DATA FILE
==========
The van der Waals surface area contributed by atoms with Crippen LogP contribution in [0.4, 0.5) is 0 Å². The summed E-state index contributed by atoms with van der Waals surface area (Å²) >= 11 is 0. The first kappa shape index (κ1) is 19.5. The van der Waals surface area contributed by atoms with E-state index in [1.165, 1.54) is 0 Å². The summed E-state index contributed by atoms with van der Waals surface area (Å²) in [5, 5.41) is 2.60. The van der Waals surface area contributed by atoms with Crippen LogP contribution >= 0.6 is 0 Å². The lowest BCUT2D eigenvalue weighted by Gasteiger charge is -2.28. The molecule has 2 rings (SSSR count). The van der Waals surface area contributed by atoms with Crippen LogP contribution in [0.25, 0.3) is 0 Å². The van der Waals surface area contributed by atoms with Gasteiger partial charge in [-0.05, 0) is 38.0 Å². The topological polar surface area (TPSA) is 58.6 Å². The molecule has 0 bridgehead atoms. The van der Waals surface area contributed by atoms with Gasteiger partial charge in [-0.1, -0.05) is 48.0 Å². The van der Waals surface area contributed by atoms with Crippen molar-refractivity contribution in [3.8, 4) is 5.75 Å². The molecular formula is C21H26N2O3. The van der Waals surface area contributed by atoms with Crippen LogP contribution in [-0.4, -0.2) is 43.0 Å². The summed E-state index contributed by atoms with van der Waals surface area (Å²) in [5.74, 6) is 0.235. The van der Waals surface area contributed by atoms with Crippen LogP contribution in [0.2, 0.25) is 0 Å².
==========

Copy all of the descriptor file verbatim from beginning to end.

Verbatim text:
The van der Waals surface area contributed by atoms with Crippen LogP contribution in [0.4, 0.5) is 0 Å². The summed E-state index contributed by atoms with van der Waals surface area (Å²) >= 11 is 0. The first kappa shape index (κ1) is 19.5. The van der Waals surface area contributed by atoms with E-state index in [1.165, 1.54) is 0 Å². The summed E-state index contributed by atoms with van der Waals surface area (Å²) in [5, 5.41) is 2.60. The van der Waals surface area contributed by atoms with Crippen LogP contribution >= 0.6 is 0 Å². The lowest BCUT2D eigenvalue weighted by Gasteiger charge is -2.28. The molecule has 2 rings (SSSR count). The van der Waals surface area contributed by atoms with Crippen LogP contribution in [0.25, 0.3) is 0 Å². The van der Waals surface area contributed by atoms with Gasteiger partial charge in [-0.05, 0) is 38.0 Å². The topological polar surface area (TPSA) is 58.6 Å². The molecule has 0 bridgehead atoms. The van der Waals surface area contributed by atoms with Gasteiger partial charge in [-0.1, -0.05) is 48.0 Å². The van der Waals surface area contributed by atoms with Crippen molar-refractivity contribution in [3.8, 4) is 5.75 Å². The molecular formula is C21H26N2O3. The van der Waals surface area contributed by atoms with Crippen LogP contribution in [-0.4, -0.2) is 43.0 Å². The summed E-state index contributed by atoms with van der Waals surface area (Å²) in [5.74, 6) is 0.235. The van der Waals surface area contributed by atoms with Crippen LogP contribution in [0.2, 0.25) is 0 Å².